Seen From Inside

To an individual inside a colony, this means a lot of agency about their trades and actions. There would be tight competition on all sides, including job offers. I imagine a lot of market-like situations, with auctions, varying prices, and short-term offers. If a delivery runs late, some prices may spike. If the station is low on certain specialists, their job offers and associated salaries will explode until more arrive. Speculation, prediction, and storage would be much more important than on Earth, since the effects of a shortage are much more severe. Insurance would likely be a common tool to assess risk, as it ensures that those making false predictions have to pay for them. "Safety concerns? Did you see the insurance claim sizes? Joke's on them if they messed up."

In everyday life, it wouldn't be that different from local capitalism as we know it. People get paid depending on the value of the goods or services they sell, and everyone is looking for good deals. Just at high productivity and with a general consensus that any kind of fraud or deception is not okay.

An interesting aside is that these "spacers" would generally earn a lot compared to what we're used to. Since the baseline of their income can pay for around-the-clock life support in a space colony, those who have any disposable income would probably be considered quite rich in our terms. Anything that can be efficiently produced in the colony would be very cheap to them, and all but the poorest could support families on Earth with ease. And still, they might worry about food shortages or hull breach risks for themselves.

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  • $\begingroup$ This seems more about government than economics. Can you strengrhen the tie-in? $\endgroup$ – JDługosz Jun 15 '17 at 13:50
  • $\begingroup$ @JDługosz What are you wondering about specifically? I added a section about what this might mean for inhabitants, but I'm not sure if that's what you mean. It's hard to make specific predictions, especially without detailed colony information. For example, how specialized and dependent colonies are depends heavily on their orbits, relative proximity, transport costs, etc. I'd assume that storage costs drop with station size, so the question for self-supply is, for each resource, whether local production is cheaper than transporting it there. The asteroid belt might allow a colony network. $\endgroup$ – Vandroiy Jun 15 '17 at 15:41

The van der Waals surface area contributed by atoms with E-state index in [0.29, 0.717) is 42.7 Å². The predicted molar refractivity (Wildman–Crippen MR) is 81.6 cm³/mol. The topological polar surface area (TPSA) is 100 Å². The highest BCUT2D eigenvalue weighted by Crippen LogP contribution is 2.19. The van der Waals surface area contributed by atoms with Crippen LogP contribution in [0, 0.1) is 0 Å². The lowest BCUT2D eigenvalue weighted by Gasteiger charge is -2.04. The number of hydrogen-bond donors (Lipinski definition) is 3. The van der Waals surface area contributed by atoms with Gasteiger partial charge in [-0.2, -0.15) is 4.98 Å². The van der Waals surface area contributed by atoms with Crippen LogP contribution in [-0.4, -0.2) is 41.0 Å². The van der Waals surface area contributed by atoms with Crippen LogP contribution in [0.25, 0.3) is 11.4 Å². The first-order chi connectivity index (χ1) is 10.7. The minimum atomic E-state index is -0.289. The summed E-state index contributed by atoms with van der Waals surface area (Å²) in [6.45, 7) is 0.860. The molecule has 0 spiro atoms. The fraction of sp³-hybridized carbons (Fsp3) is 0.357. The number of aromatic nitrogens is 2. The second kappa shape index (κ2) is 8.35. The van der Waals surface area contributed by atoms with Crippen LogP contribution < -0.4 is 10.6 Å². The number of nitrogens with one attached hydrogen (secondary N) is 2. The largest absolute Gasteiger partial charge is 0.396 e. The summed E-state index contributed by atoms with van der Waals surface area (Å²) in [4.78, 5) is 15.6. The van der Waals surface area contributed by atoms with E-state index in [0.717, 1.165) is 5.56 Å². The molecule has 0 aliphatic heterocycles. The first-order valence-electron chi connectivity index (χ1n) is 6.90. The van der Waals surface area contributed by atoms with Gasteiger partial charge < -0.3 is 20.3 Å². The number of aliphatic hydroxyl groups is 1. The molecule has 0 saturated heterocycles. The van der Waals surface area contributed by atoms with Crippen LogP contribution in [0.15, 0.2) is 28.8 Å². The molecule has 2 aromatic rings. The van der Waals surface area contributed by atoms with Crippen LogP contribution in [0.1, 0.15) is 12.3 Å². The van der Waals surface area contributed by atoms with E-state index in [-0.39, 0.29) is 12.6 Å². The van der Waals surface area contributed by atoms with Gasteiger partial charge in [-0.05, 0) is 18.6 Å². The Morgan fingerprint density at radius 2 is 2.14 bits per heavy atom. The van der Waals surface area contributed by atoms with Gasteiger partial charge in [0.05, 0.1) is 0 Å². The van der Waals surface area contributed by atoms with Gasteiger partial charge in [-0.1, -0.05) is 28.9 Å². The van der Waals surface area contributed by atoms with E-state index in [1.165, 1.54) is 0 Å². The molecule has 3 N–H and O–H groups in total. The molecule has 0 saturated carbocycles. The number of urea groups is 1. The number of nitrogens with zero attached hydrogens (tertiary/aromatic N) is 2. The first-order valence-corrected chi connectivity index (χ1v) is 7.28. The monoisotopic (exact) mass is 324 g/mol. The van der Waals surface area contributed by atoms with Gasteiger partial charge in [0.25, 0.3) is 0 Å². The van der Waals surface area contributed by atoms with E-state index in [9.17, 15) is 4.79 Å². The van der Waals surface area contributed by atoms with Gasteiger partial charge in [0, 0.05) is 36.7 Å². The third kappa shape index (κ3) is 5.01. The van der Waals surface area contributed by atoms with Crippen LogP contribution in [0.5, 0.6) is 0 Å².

• $\begingroup$ How are goods and profit divided up within that factory? How is mutual ownership formalized? And, how does that choice make them more profitable as a group? (Replying to comment, not considering edits made after my first comment) $\endgroup$ – JDługosz Jun 15 '17 at 15:54
  • $\begingroup$ @JDługosz Goods and ownership are divided according to individual contracts. Wherever the Invisible Hand applies, this optimizes resource allocation and therefore total productivity. It would be a zoo of small companies, of which the owners can trade shares. It's just basic market economics, which is the most productive, efficient, and profitable system known. It makes the group most profitable because we don't know of a more profitable system; also see the paragraph "about violating each of these rules". $\endgroup$ – Vandroiy Jun 15 '17 at 16:27
  • $\begingroup$ That should be central to your answer. $\endgroup$ – JDługosz Jun 15 '17 at 16:58